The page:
On 2020-04-10 10:15 a.m., Chris Angelico wrote:
On Fri, Apr 10, 2020 at 8:05 PM Greg Ewing email@example.com wrote:
On 10/04/20 8:30 am, Soni L. wrote:
Sometimes, you have an API:
@abc.abstractmethod def get_property_value(self, prop): """Returns the value associated with the given property. Args: prop (DataProperty): The property. Returns: The value associated with the given property. Raises: PropertyError: If the property is not supported by this config source. LookupError: If the property is supported, but isn't
available. ValueError: If the property doesn't have exactly one value. """ raise PropertyError
This doesn't really look like a Python API. It's fairly rare in Python for exceptions to be used to indicate anything other than "something unexpected went wrong".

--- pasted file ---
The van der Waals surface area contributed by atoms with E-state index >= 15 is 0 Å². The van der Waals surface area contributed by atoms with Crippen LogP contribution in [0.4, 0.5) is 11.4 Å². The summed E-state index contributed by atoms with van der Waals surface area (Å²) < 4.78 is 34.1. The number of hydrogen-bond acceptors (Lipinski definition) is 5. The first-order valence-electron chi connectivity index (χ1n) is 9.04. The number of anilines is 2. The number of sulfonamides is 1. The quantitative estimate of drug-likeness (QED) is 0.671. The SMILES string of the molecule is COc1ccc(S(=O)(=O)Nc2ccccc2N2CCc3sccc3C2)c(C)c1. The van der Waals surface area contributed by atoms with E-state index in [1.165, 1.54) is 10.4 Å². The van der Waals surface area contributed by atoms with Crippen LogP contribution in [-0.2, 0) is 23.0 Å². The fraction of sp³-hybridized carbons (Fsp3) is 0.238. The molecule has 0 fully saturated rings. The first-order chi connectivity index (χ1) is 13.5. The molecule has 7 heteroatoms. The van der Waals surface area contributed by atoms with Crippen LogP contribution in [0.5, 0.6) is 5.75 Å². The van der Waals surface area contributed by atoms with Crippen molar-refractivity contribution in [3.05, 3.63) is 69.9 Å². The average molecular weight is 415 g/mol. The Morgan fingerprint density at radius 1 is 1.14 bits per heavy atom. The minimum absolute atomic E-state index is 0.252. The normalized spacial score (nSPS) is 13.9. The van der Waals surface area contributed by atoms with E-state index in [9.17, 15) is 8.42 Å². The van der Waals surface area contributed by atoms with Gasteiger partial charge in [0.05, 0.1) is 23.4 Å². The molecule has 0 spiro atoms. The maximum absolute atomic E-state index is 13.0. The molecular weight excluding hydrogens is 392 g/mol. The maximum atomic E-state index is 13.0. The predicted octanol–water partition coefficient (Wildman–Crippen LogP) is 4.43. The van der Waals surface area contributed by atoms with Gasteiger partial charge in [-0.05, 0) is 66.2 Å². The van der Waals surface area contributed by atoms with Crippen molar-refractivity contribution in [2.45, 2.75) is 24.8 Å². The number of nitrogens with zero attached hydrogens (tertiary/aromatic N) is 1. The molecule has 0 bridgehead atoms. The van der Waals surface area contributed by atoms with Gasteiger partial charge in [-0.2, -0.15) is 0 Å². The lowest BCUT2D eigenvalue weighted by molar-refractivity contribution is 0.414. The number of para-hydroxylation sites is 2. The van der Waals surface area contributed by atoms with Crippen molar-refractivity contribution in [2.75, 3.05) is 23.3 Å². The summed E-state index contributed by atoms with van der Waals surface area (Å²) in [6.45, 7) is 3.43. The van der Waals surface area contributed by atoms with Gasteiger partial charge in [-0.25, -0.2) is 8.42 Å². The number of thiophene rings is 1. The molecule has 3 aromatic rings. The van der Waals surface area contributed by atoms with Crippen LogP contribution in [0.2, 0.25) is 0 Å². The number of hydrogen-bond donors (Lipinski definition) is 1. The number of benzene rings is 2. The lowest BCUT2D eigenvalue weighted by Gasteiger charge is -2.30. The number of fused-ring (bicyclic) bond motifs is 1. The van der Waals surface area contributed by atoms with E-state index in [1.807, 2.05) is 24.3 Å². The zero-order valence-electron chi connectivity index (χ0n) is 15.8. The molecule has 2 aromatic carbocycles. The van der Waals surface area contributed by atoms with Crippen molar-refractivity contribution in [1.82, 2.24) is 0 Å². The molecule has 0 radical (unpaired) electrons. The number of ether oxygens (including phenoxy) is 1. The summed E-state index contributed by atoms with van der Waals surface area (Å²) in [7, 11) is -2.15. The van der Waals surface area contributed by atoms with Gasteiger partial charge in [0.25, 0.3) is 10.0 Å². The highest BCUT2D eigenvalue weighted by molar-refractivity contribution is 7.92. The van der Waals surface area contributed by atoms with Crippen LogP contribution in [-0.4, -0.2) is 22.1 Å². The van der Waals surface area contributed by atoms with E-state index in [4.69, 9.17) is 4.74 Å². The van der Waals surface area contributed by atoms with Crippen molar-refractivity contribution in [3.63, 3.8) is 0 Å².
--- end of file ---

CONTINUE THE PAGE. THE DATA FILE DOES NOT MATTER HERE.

StopIteration wants to say hello :)
and look at what we ended up doing to that one! it now becomes RuntimeError in many places, because it was getting regularly swallowed previously.
if that's not an argument for this proposal, idk what is.
In your unpacking example, the ValueError isn't really intended as something to be caught under normal circumstances. The assumption is that you'll know how many items to expect when you unpack something, and if you don't get that many, then you have a bug.
You could advocate for unpacking to use a more specific exception to facilitate catching it, but I think most people will consider your use case to be quite rare.
Or alternatively, it may be worth separating the function call from the unpacking. But that's not common enough to really need to deal with.
fwiw if I raise ValueError it does indicate a bug in *your* code, and shouldn't be caught. so that was actually a bad example! sorry.
(altho I can imagine ppl trying to catch it, just because the API defines it... *sigh*)
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